This article was published in Australian Dictionary of Biography, Volume 5, (MUP), 1974
Edward Vivien Harvey Keane (1844-1904), civil engineer, was born on 8 August 1844 at Birkenhead, Cheshire, England, son of Captain Edward Keane, R.N.; he was related to the family of John Keane who was elevated to the peerage in 1839 for his services in Ghuznee, India. Educated at Christ's Hospital and privately, he was apprenticed to the railway contractors, William Dargan, Peto & Betts, and Lucas Brothers, and became a civil engineer. In 1876 he went to Melbourne but soon moved to South Australia where he worked as an engineer. As E. Keane & Co., railway contractors, he built many culverts, an engine shed at Naracoorte, reservoirs at Terowie and Orroroo, the 5 ft 3 ins (1.6 m) line to Holdfast Bay and part of the 3 ft 6 ins (1.1 m) line from Terowie to Pichi Richi. On 27 May 1879 he married Lilla Rebecca Wharton, daughter of Abraham White of Kapunda.
In 1882 the Keanes moved to Western Australia. Edward set up as a builder in Perth and made many influential friends, including John and Alexander Forrest. He also built several railways and in February 1886 won the contract for the first forty miles (64 km) of the Midland Land Grant Railway Co.'s lines to be completed with rolling stock and other appliances in four years at an estimated cost of £1 million. The company failed to raise finance in London and Keane agreed to work at his own expense and accept part payment in land and company shares. He had lately finished a building at Fremantle for the National Bank and its manager gave Keane an overdraft of £20,000 which soon rose to £85,000. In 1888 he went to London where the company had called for debentures; despite their small success Keane borrowed £150,000 on their security. The bank recovered the overdraft which had enabled Keane to complete his contract but he was now burdened by his borrowing which he could not repay. With some government support but much strife and difficulty the railway was finished in eight years, and in 1895 his courage was rewarded with 80,000 acres (32,375 ha) and appointment as general manager of the Midland Railway Co.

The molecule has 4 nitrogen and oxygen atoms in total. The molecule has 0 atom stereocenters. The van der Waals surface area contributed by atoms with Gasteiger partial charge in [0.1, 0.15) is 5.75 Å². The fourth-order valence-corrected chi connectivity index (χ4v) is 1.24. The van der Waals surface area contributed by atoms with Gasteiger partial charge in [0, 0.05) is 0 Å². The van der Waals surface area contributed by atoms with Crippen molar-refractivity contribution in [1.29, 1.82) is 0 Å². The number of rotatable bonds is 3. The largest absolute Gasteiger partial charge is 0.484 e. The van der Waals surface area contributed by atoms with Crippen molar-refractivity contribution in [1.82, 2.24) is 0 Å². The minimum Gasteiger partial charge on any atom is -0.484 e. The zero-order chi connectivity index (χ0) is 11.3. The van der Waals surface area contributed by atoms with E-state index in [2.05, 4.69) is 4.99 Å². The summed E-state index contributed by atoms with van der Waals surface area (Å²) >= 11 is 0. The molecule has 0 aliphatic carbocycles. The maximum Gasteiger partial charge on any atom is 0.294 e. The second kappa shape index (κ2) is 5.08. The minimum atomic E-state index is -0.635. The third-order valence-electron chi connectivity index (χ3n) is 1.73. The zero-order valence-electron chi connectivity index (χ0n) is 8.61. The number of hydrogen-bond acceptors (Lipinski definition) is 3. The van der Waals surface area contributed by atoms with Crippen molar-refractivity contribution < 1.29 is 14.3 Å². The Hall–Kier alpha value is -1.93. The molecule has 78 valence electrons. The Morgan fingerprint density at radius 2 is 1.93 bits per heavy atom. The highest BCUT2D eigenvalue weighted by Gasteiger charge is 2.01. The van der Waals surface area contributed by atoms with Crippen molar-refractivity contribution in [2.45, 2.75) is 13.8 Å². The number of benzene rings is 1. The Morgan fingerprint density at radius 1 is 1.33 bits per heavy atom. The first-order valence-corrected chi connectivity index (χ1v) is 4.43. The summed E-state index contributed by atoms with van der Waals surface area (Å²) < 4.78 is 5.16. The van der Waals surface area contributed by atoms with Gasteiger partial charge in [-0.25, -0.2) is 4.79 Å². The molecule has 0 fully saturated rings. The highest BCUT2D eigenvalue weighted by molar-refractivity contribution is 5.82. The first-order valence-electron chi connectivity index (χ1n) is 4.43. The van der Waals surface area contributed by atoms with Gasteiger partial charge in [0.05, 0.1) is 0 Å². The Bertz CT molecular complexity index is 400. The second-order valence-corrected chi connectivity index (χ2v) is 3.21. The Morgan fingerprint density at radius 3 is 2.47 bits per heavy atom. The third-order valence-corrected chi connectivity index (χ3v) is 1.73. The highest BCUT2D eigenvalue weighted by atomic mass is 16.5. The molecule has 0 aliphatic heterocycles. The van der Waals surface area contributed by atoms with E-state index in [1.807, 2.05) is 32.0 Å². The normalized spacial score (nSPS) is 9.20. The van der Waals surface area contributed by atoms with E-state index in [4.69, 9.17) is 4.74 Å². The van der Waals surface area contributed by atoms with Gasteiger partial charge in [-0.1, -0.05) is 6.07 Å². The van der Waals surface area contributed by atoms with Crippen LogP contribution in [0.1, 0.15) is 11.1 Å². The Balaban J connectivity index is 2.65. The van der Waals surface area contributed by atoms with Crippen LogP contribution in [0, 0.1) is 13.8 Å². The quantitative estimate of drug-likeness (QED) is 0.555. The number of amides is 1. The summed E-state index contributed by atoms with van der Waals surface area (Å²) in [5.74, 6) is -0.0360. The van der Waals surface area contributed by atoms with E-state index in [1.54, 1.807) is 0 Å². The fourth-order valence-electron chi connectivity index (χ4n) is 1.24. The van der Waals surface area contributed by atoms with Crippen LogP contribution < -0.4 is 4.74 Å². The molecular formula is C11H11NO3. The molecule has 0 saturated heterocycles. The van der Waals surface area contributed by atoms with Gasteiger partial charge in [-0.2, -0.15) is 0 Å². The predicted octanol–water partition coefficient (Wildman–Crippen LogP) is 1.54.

Keane represented Geraldton in the Legislative Council from December 1886 to January 1889 and then Perth until December 1890. He was then elected for Perth to the new Legislative Assembly until December 1891 and was returned for Eastern Province to the council in May-June 1904. As a politician he was blunt and forthright, opposing the concentration of railways in the central districts and supporting free trade and Federation. He had been elected unopposed as mayor of Perth in 1891, but railway problems soon led to his resignation and he was given many glowing testimonials. Among his diverse interests he was a justice of the peace and a local director of the South British Insurance Co. He also built the Perth Cathedral and the Fremantle Town Hall, in 1888 equipped the first party to go to the Yilgarn goldfields and later had a grazing property in the Eastern Districts where he imported well-bred stock. Laid low by pneumonia and a heart attack in an election campaign Keane died on 9 July 1904, survived by his wife and four of his five children. At his funeral flags in Perth were flown at half-mast. His large home, Cappoquon House, Keane's Point, Peppermint Grove, and its garden was a district show-piece. It was used as a rehabilitation centre for returned servicemen in World War I and later became the headquarters of the Royal Freshwater Bay Yacht Club.
Kim Roberts, 'Keane, Edward Vivien Harvey (1844–1904)', Australian Dictionary of Biography, National Centre of Biography, Australian National University, http://adb.anu.edu.au/biography/keane-edward-vivien-harvey-3930/text6181, published first in hardcopy 1974, accessed online 27 April 2017.
This article was first published in hardcopy in Australian Dictionary of Biography, Volume 5, (MUP), 1974